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Photo by Celia Mitchell (2015/16 Semester Photo Contest Entry), Indonesia Semester.

Notes from Josh am doing Jenny!

A satisfying and fulfilling day in this trip for all of us would be a day full of hard work, knowledge, and interaction- and that was exactly it today. Starting the day with yesterday’s activities (filing bags with compact soil), the group got the opportunity to collaborate with 30 local student volunteers. Sometimes, communication is considered a great barrier between people; other times, communication is the key to success. Today we all figured that by communicating and talking with these volunteers we worked better and in harmony, rather than treat each other as strangers and act really awkward. This activity definitely helped to build comradery and unity, factors we hoped to obtain throughout this trip. In the afternoon, Armando gave us yet another of his educational lessons. This time, he explained to us why we were shoveling dirt and breaking down horse manure- something we were totally curious about. There are 3 elements that are used in the Chico Mendez Reforestation project to help cultivate chemical-free, healthy growing plants. They are horse manure, fine soil/dirt, and finely crumpled dry leaves. He explained how Bayer, one of the world’s most popular aspirin companies, is also a company that uses an incredible amount of chemicals in their products. This brought up the Chico Mendez tagline again, which is ‘no to war, no to violence, no to weapons, but yes to intelligence.’ We also learned how the Laurel trees’ leaves (also known as Bay leaf), is used in a lot of spices and cooking. As a team, we all got to work, some sifting dirt, some shoveling dirt, and some breaking down horse manure. Though tired, there was a cheerful warmth in the group. It is so inspiring how one can create such a huge, positive impact to the environment. After today’s ‘lesson’ it got everyone thinking we know just so much, after the trip, we may even be little impactors to the world, putting our education and knowledge to rebuild a better Mother Earth.


The Power of Faith in Community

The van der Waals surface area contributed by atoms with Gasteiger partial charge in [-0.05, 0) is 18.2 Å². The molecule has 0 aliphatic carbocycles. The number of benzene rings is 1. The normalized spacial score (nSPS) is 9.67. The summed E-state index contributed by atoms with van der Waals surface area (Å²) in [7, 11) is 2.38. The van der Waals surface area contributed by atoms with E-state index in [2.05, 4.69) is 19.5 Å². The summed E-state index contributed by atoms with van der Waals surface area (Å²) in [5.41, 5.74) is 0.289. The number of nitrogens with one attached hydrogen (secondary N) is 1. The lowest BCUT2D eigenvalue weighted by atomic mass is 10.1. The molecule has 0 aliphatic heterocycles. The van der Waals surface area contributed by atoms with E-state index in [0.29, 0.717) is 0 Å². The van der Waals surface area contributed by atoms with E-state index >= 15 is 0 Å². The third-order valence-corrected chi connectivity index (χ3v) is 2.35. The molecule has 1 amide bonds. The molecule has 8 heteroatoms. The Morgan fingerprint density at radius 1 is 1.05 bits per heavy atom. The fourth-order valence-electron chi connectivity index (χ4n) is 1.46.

One aspect that has made Guatemala such a warm and welcoming country for us has been is uniquely profound sense of community. I’ve noticed a population inclusive of age in Pachaj and an energetic vibe from a concert in San Lucas. In Pachaj, we’ve observed a lot of volunteering from locals as well. Even though there are several aspects that makes such a great community, as someone who grew up in a Christian family, I know that faith has a big impact. At this point in our trip, some parentheses including myself parentheses have had the opportunity to attend a church service. Last night my homestay mom Dona Salvador are invited Terrence, Aybek, and I to go to a Protestant Christian church close by and we were blown away by the energy in the service. We noticed a drum kit, and electric guitar, a bass, piano, a violin, and massive speakers as we walked in. However, we were unaware of the energetic and passionate service we were about to sit stand and clap to. After the first preachers spoke, he picked up the bass and amazing music blasted through the speakers as the other instruments joined in along with the dancers. This encourage worshipers of all ages to pray, dance, and sing. From my experience, faith seems to have had a strong impact on the phenomenal community of Guatemala. This is not to say that it is the only impact because the positivity is also spread through other aspects like laughter between peers, the generous volunteer work from locals, and even the smile you get from the woman at the convenience store. Through our many experiences in Guatemala we have been able to enjoy a fantastic community as well as view Canada’s culture as more introverted. Exposure to different practices of faith in community has made room for growth and in adaptation into a once unfamiliar culture.